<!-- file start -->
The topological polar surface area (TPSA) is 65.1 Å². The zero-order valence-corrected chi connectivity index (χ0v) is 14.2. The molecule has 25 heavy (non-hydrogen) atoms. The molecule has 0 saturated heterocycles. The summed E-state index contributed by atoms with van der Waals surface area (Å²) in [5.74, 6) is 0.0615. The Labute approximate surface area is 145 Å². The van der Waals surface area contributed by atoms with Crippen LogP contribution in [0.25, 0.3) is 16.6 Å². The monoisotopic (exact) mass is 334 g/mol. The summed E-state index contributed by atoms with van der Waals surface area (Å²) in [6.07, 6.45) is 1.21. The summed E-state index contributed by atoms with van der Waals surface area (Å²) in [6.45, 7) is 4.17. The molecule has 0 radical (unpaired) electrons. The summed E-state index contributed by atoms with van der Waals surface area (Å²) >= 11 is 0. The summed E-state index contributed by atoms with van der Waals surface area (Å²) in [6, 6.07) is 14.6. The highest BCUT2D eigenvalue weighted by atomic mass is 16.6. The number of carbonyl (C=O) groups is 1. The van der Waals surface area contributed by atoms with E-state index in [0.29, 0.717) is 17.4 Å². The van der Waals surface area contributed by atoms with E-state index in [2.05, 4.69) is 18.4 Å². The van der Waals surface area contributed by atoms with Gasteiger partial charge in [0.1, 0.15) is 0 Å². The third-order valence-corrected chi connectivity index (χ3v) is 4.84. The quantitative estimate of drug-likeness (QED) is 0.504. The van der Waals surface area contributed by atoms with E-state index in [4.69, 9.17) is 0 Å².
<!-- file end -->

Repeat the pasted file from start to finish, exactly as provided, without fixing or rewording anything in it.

The topological polar surface area (TPSA) is 65.1 Å². The zero-order valence-corrected chi connectivity index (χ0v) is 14.2. The molecule has 25 heavy (non-hydrogen) atoms. The molecule has 0 saturated heterocycles. The summed E-state index contributed by atoms with van der Waals surface area (Å²) in [5.74, 6) is 0.0615. The Labute approximate surface area is 145 Å². The van der Waals surface area contributed by atoms with Crippen LogP contribution in [0.25, 0.3) is 16.6 Å². The monoisotopic (exact) mass is 334 g/mol. The summed E-state index contributed by atoms with van der Waals surface area (Å²) in [6.07, 6.45) is 1.21. The summed E-state index contributed by atoms with van der Waals surface area (Å²) in [6.45, 7) is 4.17. The molecule has 0 radical (unpaired) electrons. The summed E-state index contributed by atoms with van der Waals surface area (Å²) >= 11 is 0. The summed E-state index contributed by atoms with van der Waals surface area (Å²) in [6, 6.07) is 14.6. The highest BCUT2D eigenvalue weighted by atomic mass is 16.6. The number of carbonyl (C=O) groups is 1. The van der Waals surface area contributed by atoms with E-state index in [0.29, 0.717) is 17.4 Å². The van der Waals surface area contributed by atoms with E-state index in [2.05, 4.69) is 18.4 Å². The van der Waals surface area contributed by atoms with Gasteiger partial charge in [0.1, 0.15) is 0 Å². The third-order valence-corrected chi connectivity index (χ3v) is 4.84. The quantitative estimate of drug-likeness (QED) is 0.504. The van der Waals surface area contributed by atoms with E-state index in [4.69, 9.17) is 0 Å².